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Supreme Court Rules Against Part of Arizona’s Fair Elections Law – Advocates for Hawaii’s Law Call on Legislators to Pass HB 1575

Statement from Common Cause Hawaii on today’s U.S. Supreme Court Ruling:

The controversial U.S. Supreme Court ruled today — in McComish v. Bennett — that one part of Arizona’s Fair Elections law is unconstitutional, but left the concept of publicly funded elections in tact. This is mixed news for advocates of Big Island’s Fair Elections pilot program.

Hawaii originally created a public funding option for elections during the 1978 Constitutional Convention, and are testing an alternative to that outdated program on the Big Island. The Big Island Fair Elections pilot was modeled after Arizona’s successful program.

The Roberts-lead Supreme Court shocked the legal community in 2010 by allowing unlimited private expenditures in election campaigns, and that decision paved the way for today’s ruling on the Arizona law.

Advocates for Hawaii’s Fair Elections pilot program anticipated this ruling, and in this 2011 legislative session tried to pass HB 1575, which would have preemptively modified Hawaii’s law to fit within the Supreme Court’s ruling. House Bill 1575 did not pass in 2011, but can still be voted on in the 2012 legislative session.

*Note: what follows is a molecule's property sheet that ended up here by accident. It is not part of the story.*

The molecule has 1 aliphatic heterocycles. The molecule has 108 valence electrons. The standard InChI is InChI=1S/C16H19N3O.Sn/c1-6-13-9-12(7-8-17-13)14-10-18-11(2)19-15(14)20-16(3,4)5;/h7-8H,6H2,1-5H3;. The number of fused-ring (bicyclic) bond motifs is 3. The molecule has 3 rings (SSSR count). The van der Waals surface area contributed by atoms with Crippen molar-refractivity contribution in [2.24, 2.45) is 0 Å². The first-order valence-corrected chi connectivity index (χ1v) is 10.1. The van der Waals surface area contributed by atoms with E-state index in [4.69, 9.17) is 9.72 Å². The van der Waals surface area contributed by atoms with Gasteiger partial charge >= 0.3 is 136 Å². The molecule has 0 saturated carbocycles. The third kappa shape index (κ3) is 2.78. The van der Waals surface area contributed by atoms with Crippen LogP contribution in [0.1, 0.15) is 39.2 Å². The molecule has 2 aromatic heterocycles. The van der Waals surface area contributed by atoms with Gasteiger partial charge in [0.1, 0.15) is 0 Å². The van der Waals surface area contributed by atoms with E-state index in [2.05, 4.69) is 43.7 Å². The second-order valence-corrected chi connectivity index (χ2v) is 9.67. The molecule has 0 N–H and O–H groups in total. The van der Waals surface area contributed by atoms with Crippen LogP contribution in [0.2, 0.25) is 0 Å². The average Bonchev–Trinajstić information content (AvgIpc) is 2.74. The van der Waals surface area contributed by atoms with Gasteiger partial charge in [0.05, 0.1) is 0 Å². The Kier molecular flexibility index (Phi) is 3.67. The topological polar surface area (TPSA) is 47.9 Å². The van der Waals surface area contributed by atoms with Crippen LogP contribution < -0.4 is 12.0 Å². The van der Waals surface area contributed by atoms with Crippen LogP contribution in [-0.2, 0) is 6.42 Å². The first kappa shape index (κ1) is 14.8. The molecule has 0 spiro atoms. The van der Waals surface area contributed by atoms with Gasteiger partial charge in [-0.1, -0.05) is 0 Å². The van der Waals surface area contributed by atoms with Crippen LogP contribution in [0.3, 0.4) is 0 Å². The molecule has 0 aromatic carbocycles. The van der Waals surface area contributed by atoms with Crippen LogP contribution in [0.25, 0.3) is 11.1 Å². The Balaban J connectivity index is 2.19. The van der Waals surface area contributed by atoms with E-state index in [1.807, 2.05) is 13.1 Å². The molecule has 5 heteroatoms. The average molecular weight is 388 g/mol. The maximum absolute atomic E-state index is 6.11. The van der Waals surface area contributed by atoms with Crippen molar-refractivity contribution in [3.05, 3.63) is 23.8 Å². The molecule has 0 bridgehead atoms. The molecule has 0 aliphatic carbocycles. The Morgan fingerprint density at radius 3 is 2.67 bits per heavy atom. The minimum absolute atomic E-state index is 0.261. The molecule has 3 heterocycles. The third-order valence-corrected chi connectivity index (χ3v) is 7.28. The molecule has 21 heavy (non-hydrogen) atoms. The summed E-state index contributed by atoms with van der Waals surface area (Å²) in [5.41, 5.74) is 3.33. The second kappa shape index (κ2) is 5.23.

Candidates who are able to qualify for public funds under Hawaii’s pilot program receive money through a base allotment which is immediately given once a candidate gathers enough signatures and small contributions. If the publicly funded candidate is outspent by a privately funded opponent, matching funds are given to the publicly funded candidate. It’s the matching funds mechanism against which the Supreme Court ruled.

“When we saw that the Roberts-lead Supreme Court took on this case, we thought it was clear what their intent was,” said Kory Payne, executive director for Voter Owned Hawaii. “That’s why we called on legislators to pass HB 1575 during this past session, and why we’re counting on them to pass it in 2012” he said.

“The Supreme Court has once again sided with big-moneyed interests in this case, but the foundation of public campaign finance programs remains strong, and it’s more important than ever that we preserve and extend them,” said Nikki Love, executive director for Common Cause, Hawaii.

Hawaii has a long tradition of leading the way for a public funding option for elections. In 1978 during the Constitutional Convention, we created the current partial public funding program.

That program is managed by the Campaign Spending Commission, and funded by a three dollar check off on state income tax forms. Since 1978, however, the program has seen a reduction in usage, and citizen groups called for the creation of the Big Island’s pilot program.

“It’s more important than ever that Hawaii continues to pave the way for a public funding option for elections so that the voting public can take back control of an elections system that is largely being controlled by a wealthy elite” said Payne.

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